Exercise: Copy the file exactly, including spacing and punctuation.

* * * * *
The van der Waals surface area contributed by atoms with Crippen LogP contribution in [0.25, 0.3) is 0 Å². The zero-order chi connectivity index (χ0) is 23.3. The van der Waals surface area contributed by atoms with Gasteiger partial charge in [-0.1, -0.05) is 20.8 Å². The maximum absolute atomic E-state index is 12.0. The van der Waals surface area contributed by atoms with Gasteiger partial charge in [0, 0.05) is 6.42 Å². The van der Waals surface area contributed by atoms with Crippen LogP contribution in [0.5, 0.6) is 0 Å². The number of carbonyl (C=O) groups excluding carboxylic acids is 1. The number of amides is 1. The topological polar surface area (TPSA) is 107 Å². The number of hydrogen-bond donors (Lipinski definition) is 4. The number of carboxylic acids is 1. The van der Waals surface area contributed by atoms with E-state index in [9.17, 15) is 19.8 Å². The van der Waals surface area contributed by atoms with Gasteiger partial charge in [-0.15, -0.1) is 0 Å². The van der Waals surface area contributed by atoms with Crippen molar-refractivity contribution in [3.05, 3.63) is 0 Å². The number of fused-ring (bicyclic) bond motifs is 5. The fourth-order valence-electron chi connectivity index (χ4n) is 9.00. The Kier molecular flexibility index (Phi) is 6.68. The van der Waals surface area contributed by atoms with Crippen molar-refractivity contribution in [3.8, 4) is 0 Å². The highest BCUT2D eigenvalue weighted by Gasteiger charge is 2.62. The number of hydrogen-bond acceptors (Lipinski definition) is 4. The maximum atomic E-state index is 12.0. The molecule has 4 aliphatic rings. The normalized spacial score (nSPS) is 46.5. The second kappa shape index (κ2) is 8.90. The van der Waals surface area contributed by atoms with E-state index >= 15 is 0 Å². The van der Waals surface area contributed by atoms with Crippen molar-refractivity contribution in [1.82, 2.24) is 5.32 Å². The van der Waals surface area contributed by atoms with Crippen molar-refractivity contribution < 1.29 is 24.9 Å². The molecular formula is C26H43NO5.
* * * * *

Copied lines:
The van der Waals surface area contributed by atoms with Crippen LogP contribution in [0.25, 0.3) is 0 Å². The zero-order chi connectivity index (χ0) is 23.3. The van der Waals surface area contributed by atoms with Gasteiger partial charge in [-0.1, -0.05) is 20.8 Å². The maximum absolute atomic E-state index is 12.0. The van der Waals surface area contributed by atoms with Gasteiger partial charge in [0, 0.05) is 6.42 Å². The van der Waals surface area contributed by atoms with Crippen LogP contribution in [0.5, 0.6) is 0 Å². The number of carbonyl (C=O) groups excluding carboxylic acids is 1. The number of amides is 1. The topological polar surface area (TPSA) is 107 Å². The number of hydrogen-bond donors (Lipinski definition) is 4. The number of carboxylic acids is 1. The van der Waals surface area contributed by atoms with E-state index in [9.17, 15) is 19.8 Å². The van der Waals surface area contributed by atoms with Gasteiger partial charge in [-0.15, -0.1) is 0 Å². The van der Waals surface area contributed by atoms with Crippen molar-refractivity contribution in [3.05, 3.63) is 0 Å². The number of fused-ring (bicyclic) bond motifs is 5. The fourth-order valence-electron chi connectivity index (χ4n) is 9.00. The Kier molecular flexibility index (Phi) is 6.68. The van der Waals surface area contributed by atoms with Crippen molar-refractivity contribution in [3.8, 4) is 0 Å². The highest BCUT2D eigenvalue weighted by Gasteiger charge is 2.62. The number of hydrogen-bond acceptors (Lipinski definition) is 4. The maximum atomic E-state index is 12.0. The molecule has 4 aliphatic rings. The normalized spacial score (nSPS) is 46.5. The second kappa shape index (κ2) is 8.90. The van der Waals surface area contributed by atoms with E-state index >= 15 is 0 Å². The van der Waals surface area contributed by atoms with Crippen molar-refractivity contribution in [1.82, 2.24) is 5.32 Å². The van der Waals surface area contributed by atoms with Crippen molar-refractivity contribution < 1.29 is 24.9 Å². The molecular formula is C26H43NO5.